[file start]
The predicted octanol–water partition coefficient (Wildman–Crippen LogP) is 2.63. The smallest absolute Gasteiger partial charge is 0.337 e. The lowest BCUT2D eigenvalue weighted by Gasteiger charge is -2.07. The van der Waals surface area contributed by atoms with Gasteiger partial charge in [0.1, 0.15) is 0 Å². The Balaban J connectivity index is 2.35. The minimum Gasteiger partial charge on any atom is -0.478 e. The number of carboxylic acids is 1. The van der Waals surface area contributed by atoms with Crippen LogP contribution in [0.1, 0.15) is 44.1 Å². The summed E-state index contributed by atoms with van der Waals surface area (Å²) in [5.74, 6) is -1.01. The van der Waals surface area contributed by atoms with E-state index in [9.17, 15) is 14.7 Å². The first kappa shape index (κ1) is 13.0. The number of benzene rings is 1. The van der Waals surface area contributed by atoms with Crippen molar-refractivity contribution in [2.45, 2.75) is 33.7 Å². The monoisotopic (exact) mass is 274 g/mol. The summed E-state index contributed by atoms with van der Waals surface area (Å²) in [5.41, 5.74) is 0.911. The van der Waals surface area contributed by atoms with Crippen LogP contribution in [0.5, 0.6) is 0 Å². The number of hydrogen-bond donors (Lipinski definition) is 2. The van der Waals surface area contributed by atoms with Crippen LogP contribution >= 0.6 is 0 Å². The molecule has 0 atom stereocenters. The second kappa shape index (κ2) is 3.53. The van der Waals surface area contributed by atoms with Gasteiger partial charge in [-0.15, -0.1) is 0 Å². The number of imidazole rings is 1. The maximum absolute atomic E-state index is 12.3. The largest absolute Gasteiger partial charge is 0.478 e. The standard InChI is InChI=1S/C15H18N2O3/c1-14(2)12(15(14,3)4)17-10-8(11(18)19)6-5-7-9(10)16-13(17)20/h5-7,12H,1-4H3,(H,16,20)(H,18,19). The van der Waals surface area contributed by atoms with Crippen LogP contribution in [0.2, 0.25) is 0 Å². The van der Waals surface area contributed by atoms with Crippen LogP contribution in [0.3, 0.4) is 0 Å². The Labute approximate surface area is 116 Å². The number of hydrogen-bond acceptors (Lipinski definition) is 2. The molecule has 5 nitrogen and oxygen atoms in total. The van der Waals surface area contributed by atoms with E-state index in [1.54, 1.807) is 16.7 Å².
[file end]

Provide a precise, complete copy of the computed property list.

The predicted octanol–water partition coefficient (Wildman–Crippen LogP) is 2.63. The smallest absolute Gasteiger partial charge is 0.337 e. The lowest BCUT2D eigenvalue weighted by Gasteiger charge is -2.07. The van der Waals surface area contributed by atoms with Gasteiger partial charge in [0.1, 0.15) is 0 Å². The Balaban J connectivity index is 2.35. The minimum Gasteiger partial charge on any atom is -0.478 e. The number of carboxylic acids is 1. The van der Waals surface area contributed by atoms with Crippen LogP contribution in [0.1, 0.15) is 44.1 Å². The summed E-state index contributed by atoms with van der Waals surface area (Å²) in [5.74, 6) is -1.01. The van der Waals surface area contributed by atoms with E-state index in [9.17, 15) is 14.7 Å². The first kappa shape index (κ1) is 13.0. The number of benzene rings is 1. The van der Waals surface area contributed by atoms with Crippen molar-refractivity contribution in [2.45, 2.75) is 33.7 Å². The monoisotopic (exact) mass is 274 g/mol. The summed E-state index contributed by atoms with van der Waals surface area (Å²) in [5.41, 5.74) is 0.911. The van der Waals surface area contributed by atoms with Crippen LogP contribution in [0.5, 0.6) is 0 Å². The number of hydrogen-bond donors (Lipinski definition) is 2. The van der Waals surface area contributed by atoms with Crippen LogP contribution >= 0.6 is 0 Å². The molecule has 0 atom stereocenters. The second kappa shape index (κ2) is 3.53. The van der Waals surface area contributed by atoms with Gasteiger partial charge in [-0.15, -0.1) is 0 Å². The number of imidazole rings is 1. The maximum absolute atomic E-state index is 12.3. The largest absolute Gasteiger partial charge is 0.478 e. The standard InChI is InChI=1S/C15H18N2O3/c1-14(2)12(15(14,3)4)17-10-8(11(18)19)6-5-7-9(10)16-13(17)20/h5-7,12H,1-4H3,(H,16,20)(H,18,19). The van der Waals surface area contributed by atoms with Crippen LogP contribution in [0.2, 0.25) is 0 Å². The van der Waals surface area contributed by atoms with Crippen LogP contribution in [0.3, 0.4) is 0 Å². The Labute approximate surface area is 116 Å². The number of hydrogen-bond acceptors (Lipinski definition) is 2. The molecule has 5 nitrogen and oxygen atoms in total. The van der Waals surface area contributed by atoms with E-state index in [1.54, 1.807) is 16.7 Å².